During our training with multicultural project teams we aim to encourage cultural synergy or an understanding and recognition of the existence of many perspectives. We use a story adapted from the book “Flatland a Romance of Many Dimensions” to enable the groups to explore how different and minority cultures can feel devalued.
Triangles are Good!
The story is about Arthur a humble Square, who is a mathematician he lives in two-dimensional Flatland with his ever-curious granddaughter Hex.
In flatland all men are polygons whose social class is directly proportional to the number of sides they have; therefore, triangles, having only three sides, are at the bottom of the social ladder and are considered generally unintelligent
The female population is comprised only of lines, females are required by law to sway back and forth and sound a “peace-cry” as they walk, because when a line is coming towards an observer in a 2-D world, it appears merely as a point.
The Square talks of accounts where men have been killed both by accident and on purpose by being stabbed by women. This explains the need for separate doors for women and men in buildings. Colours are banned in Flatland after the lower classes once painted themselves to appear highly ordered.
One day, much to his surprise, Arthur the humble square is visited by a three-dimensional sphere, from Spaceland. Arthur has been a firm believer that there is no third dimension and refuses to acknowledge the sphere until he sees Spaceland for himself.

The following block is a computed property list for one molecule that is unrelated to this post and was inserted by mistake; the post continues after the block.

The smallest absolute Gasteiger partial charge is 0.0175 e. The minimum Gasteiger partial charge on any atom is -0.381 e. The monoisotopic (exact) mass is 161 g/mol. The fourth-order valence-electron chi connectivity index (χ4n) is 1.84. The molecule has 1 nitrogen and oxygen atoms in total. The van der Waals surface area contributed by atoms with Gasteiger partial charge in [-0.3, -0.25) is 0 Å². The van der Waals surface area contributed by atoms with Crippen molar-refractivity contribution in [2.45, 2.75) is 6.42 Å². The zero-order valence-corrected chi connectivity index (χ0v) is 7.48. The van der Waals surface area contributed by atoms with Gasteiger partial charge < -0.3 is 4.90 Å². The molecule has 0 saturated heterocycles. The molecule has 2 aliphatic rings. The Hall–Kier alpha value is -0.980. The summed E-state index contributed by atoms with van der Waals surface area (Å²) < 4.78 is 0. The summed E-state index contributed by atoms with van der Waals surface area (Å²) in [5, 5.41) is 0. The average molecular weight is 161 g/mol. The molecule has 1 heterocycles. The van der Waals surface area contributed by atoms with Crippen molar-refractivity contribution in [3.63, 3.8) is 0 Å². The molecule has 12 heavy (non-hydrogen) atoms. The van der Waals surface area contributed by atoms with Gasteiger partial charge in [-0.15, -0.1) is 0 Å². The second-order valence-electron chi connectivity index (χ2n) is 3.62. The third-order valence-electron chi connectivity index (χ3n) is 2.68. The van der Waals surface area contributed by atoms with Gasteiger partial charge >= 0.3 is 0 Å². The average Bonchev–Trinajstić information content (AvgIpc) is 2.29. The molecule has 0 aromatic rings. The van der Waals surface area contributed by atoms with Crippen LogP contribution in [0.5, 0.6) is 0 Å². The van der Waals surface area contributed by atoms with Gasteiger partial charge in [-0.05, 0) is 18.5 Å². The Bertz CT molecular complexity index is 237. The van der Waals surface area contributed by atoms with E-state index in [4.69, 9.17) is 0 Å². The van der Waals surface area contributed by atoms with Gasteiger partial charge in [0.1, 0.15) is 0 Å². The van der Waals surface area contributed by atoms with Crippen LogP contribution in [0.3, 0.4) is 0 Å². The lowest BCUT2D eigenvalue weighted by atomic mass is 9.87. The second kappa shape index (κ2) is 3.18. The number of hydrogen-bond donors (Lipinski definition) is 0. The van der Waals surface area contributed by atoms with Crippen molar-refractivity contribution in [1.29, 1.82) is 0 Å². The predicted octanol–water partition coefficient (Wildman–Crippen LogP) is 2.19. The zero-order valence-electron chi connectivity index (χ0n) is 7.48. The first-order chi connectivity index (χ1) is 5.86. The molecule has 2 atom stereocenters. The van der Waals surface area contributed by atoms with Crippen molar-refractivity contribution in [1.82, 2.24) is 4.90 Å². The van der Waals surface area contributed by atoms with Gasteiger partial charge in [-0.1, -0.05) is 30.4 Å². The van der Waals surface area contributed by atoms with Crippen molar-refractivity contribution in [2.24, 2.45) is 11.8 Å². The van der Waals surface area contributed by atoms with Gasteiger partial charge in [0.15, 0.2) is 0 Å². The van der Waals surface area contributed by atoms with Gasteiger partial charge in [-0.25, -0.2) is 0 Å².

He is given further reason to consider this possibility when he is granted the rare chance to visit Lineland. He is baffled when the king and queen of that country refuse to acknowledge his existence, because they cannot, in their sphere of experience, imagine that there could be any dimension higher than the first.
The Square recognizes the connection between the ignorance of the monarchs of Lineland with his own previous ignorance of the existence of other dimensions.
Prejudice and stereotyping is usually based on lack of information.
- How does the story relate to stereotypes of others and of your own culture?
- What situations make you feel “not OK” and different from the majority culture members”?
- How can differences in customs and attitudes be an asset at work?
Metaphor is the use of one notion to describe another. Metaphors provide us with a powerful medium for teaching and learning they help us to reduce complexity and introduce sensitive topics in an emotionally detached context.
We chose this story because it is free from cultural bias.
Many metaphorical expressions are deeply embedded in our communications, thoughts and culture and therefore we use metaphor unconsciously and automatically. However many metaphors are not cross culturally transferrable and our use of them can create confusion for our learners. Choose your metaphors carefully!